The fifth count alleges contract violation against the Board of Trustees. The sixth and seven counts alleges that several donor defendants gravely interfered with the complainant's business and contractual relations (Salaita v. Kennedy).The eighth count alleges all the named defendants intentionally brought about emotional distress on the complainant. Finally the tenth count is a state-law destruction of evidence claim against the Chancellor for destroying a two page letter from one of the donors (Salaita v. Kennedy).
All the defendants the filed a motion to dismiss all the ten counts based on Rule 12(b)(6). Such a motion to dismiss due to a party's failure to state a claim, challenges the legal adequacy of complaints, for instance Hallinan v. Fraternal Order of Chi. Lodge No. 7,570 F.3d 811, 820. Complaint must contain therein sufficient facts to state a claim to remedy that is reasonable in its face, thus under rule 12(b)(6) a court must first accept the version of the plaintiff's allegations (Salaita v. Kennedy).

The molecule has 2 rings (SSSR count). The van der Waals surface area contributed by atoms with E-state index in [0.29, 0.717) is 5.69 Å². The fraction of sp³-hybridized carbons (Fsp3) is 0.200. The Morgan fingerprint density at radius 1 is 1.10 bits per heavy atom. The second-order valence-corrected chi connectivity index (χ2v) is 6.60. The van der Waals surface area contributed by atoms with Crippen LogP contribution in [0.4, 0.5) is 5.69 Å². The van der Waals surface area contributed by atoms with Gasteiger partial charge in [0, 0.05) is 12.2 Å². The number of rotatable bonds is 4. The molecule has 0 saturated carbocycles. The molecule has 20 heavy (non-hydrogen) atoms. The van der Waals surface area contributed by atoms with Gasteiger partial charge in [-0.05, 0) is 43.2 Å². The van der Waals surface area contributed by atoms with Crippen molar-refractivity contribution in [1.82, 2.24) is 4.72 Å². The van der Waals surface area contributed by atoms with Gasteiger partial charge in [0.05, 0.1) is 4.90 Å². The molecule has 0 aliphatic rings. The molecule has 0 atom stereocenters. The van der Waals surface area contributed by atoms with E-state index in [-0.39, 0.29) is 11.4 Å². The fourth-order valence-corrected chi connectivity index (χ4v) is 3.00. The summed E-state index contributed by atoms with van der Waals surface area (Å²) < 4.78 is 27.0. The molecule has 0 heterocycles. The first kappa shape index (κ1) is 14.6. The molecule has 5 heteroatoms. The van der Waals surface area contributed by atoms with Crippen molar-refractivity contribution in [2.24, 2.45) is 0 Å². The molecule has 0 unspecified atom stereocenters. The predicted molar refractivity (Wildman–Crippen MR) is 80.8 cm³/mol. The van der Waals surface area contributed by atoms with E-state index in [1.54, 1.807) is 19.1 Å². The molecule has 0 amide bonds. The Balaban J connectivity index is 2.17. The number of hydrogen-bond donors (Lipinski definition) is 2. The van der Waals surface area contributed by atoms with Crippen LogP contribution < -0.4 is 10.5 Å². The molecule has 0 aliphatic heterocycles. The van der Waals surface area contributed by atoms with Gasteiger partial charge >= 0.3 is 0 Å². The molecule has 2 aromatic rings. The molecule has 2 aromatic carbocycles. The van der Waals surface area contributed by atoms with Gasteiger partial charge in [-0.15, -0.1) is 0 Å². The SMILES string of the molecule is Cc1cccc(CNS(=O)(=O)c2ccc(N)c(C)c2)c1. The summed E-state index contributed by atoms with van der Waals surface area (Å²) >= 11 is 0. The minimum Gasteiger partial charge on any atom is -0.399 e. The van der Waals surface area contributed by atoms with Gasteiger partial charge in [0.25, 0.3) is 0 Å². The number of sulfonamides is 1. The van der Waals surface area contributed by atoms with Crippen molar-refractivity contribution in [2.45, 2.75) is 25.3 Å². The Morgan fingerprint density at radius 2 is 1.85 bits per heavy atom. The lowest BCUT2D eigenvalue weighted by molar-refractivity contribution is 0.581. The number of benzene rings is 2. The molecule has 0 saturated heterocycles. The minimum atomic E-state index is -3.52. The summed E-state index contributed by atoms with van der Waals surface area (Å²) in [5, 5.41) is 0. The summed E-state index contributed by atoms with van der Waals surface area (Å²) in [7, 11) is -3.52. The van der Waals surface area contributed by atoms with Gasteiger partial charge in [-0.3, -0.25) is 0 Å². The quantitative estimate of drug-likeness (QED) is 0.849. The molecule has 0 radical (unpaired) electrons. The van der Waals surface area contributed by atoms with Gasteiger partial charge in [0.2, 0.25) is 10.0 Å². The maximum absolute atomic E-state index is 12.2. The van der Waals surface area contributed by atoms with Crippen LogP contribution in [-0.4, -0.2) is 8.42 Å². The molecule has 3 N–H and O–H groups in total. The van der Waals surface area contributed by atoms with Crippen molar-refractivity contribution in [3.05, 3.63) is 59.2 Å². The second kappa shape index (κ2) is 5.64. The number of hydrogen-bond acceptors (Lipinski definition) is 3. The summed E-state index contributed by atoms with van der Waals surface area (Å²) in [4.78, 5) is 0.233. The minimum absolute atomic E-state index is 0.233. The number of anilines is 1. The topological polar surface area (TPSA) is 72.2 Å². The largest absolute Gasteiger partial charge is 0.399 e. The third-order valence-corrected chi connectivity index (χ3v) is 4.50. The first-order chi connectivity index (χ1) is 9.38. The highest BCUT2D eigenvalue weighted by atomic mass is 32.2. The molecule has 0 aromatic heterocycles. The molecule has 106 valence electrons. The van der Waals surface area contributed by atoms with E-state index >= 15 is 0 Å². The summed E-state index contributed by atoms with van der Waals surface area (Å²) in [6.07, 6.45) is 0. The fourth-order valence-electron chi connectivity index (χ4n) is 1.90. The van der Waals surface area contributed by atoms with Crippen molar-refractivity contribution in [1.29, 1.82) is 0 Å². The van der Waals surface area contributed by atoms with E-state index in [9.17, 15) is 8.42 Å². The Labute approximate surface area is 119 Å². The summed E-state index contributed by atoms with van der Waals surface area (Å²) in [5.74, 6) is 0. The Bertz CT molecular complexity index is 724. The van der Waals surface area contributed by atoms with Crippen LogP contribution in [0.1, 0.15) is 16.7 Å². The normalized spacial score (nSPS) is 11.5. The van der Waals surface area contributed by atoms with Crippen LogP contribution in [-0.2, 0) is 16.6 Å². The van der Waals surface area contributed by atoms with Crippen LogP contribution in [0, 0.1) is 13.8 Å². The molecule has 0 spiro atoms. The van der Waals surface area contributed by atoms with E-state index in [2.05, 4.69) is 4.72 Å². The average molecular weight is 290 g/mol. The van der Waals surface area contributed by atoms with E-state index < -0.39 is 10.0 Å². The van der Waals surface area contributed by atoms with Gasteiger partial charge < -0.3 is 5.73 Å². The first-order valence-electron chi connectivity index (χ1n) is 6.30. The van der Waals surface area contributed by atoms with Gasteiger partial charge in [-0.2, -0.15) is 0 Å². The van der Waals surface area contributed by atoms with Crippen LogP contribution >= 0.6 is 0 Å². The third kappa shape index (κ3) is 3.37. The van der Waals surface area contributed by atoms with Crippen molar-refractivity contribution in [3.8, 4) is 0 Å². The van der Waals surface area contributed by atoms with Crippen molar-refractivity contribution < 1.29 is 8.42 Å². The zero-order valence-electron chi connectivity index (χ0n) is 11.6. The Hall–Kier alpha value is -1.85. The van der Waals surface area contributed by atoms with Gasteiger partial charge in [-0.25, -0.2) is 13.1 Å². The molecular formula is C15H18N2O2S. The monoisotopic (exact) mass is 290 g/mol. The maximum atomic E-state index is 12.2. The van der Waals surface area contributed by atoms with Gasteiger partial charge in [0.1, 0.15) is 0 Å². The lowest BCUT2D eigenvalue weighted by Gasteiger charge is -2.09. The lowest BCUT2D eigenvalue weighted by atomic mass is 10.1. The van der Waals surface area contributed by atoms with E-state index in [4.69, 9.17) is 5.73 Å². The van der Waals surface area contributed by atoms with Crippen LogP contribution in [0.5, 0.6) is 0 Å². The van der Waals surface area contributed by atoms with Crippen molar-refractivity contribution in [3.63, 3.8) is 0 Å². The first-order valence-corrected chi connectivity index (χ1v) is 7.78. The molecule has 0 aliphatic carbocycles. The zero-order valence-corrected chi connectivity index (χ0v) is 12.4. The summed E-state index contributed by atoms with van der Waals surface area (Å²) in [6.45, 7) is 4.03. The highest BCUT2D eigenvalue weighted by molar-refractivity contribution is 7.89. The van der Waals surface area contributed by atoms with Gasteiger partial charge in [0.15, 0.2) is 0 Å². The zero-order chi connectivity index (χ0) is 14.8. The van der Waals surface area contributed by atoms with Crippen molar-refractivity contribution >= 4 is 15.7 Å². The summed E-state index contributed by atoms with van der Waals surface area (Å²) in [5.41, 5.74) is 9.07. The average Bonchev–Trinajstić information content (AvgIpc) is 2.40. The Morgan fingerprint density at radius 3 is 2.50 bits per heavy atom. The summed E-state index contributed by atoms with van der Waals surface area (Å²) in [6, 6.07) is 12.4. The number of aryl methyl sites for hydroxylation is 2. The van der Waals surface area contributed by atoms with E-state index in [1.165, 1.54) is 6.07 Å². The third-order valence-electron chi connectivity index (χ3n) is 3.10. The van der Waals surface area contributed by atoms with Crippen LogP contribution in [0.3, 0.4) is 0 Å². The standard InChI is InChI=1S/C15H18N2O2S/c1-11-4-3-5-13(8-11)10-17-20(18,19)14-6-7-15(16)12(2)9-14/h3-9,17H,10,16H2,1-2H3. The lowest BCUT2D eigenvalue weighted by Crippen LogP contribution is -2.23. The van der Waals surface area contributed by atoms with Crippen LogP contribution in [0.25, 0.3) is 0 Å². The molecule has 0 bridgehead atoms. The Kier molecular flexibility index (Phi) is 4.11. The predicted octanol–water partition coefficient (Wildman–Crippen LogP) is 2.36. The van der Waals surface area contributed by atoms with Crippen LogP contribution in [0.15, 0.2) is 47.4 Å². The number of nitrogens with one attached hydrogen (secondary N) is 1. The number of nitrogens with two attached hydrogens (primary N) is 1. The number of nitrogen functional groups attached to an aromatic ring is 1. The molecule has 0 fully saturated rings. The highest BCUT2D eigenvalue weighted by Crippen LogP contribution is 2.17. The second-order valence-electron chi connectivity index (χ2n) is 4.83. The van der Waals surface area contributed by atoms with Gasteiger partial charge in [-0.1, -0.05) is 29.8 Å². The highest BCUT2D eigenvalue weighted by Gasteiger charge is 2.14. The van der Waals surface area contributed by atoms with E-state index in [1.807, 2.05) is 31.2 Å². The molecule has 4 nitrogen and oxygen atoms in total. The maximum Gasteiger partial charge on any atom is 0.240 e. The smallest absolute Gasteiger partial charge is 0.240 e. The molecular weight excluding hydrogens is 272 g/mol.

The court doesn't have to accept any legal conclusions or any arguments for a cause of action supported just by conclusory statements. The University's main argument is that at no point did it ever enter into a valid legal contract with Dr. Salaita (Salaita v. Kennedy). The University also argued that the language used in its first letter was conditional on the Board of Trustees' approval, and therefore its acceptance of Salaita's application was similarly only conditional (Salaita v. Kennedy).
In response to this second argument, the plaintiff argued that the condition was only on performance under the teaching contract, and not the offer itself. Furthermore the doctor argued that the condition was just a formality and that the approval of the Board was only ministerial in nature (Salaita v. Kennedy).
The main issue in dispute in the case is the agreement between the university and Dr. Salaita. On one hand, the professor claims that by signing the university's offer letter and sending it back to the university, he had then officially entered into an employment contract; a contract which the university breached by depriving him of his job due to his political utterances (Salaita v. Kennedy).